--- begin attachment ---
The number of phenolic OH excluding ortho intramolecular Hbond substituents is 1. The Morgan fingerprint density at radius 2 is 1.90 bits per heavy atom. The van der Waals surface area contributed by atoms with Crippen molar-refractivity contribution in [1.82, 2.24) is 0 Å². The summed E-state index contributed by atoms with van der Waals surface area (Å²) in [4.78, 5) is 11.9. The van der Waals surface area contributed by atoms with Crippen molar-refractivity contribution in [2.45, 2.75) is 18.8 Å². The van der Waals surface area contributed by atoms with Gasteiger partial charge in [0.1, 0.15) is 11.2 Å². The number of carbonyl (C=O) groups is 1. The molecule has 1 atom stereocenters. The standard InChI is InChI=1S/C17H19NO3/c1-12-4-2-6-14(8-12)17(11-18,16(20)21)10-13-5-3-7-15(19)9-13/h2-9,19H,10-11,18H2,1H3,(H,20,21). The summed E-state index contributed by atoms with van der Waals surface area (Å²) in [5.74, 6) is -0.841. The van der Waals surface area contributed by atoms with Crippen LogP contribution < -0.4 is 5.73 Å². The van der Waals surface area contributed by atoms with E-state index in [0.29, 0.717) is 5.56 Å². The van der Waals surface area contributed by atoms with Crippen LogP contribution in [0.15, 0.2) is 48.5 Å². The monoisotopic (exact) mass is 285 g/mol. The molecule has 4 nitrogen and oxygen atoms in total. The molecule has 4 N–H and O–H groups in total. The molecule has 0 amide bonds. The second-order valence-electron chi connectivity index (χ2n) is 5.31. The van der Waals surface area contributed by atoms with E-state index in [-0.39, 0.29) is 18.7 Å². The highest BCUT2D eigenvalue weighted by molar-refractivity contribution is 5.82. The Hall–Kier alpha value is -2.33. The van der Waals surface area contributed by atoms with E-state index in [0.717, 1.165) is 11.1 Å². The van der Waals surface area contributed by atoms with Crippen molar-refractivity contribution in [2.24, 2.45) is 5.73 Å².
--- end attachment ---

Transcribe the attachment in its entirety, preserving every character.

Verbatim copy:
The number of phenolic OH excluding ortho intramolecular Hbond substituents is 1. The Morgan fingerprint density at radius 2 is 1.90 bits per heavy atom. The van der Waals surface area contributed by atoms with Crippen molar-refractivity contribution in [1.82, 2.24) is 0 Å². The summed E-state index contributed by atoms with van der Waals surface area (Å²) in [4.78, 5) is 11.9. The van der Waals surface area contributed by atoms with Crippen molar-refractivity contribution in [2.45, 2.75) is 18.8 Å². The van der Waals surface area contributed by atoms with Gasteiger partial charge in [0.1, 0.15) is 11.2 Å². The number of carbonyl (C=O) groups is 1. The molecule has 1 atom stereocenters. The standard InChI is InChI=1S/C17H19NO3/c1-12-4-2-6-14(8-12)17(11-18,16(20)21)10-13-5-3-7-15(19)9-13/h2-9,19H,10-11,18H2,1H3,(H,20,21). The summed E-state index contributed by atoms with van der Waals surface area (Å²) in [5.74, 6) is -0.841. The van der Waals surface area contributed by atoms with Crippen LogP contribution < -0.4 is 5.73 Å². The van der Waals surface area contributed by atoms with E-state index in [0.29, 0.717) is 5.56 Å². The van der Waals surface area contributed by atoms with Crippen LogP contribution in [0.15, 0.2) is 48.5 Å². The monoisotopic (exact) mass is 285 g/mol. The molecule has 4 nitrogen and oxygen atoms in total. The molecule has 4 N–H and O–H groups in total. The molecule has 0 amide bonds. The second-order valence-electron chi connectivity index (χ2n) is 5.31. The van der Waals surface area contributed by atoms with E-state index in [-0.39, 0.29) is 18.7 Å². The highest BCUT2D eigenvalue weighted by molar-refractivity contribution is 5.82. The Hall–Kier alpha value is -2.33. The van der Waals surface area contributed by atoms with E-state index in [0.717, 1.165) is 11.1 Å². The van der Waals surface area contributed by atoms with Crippen molar-refractivity contribution in [2.24, 2.45) is 5.73 Å².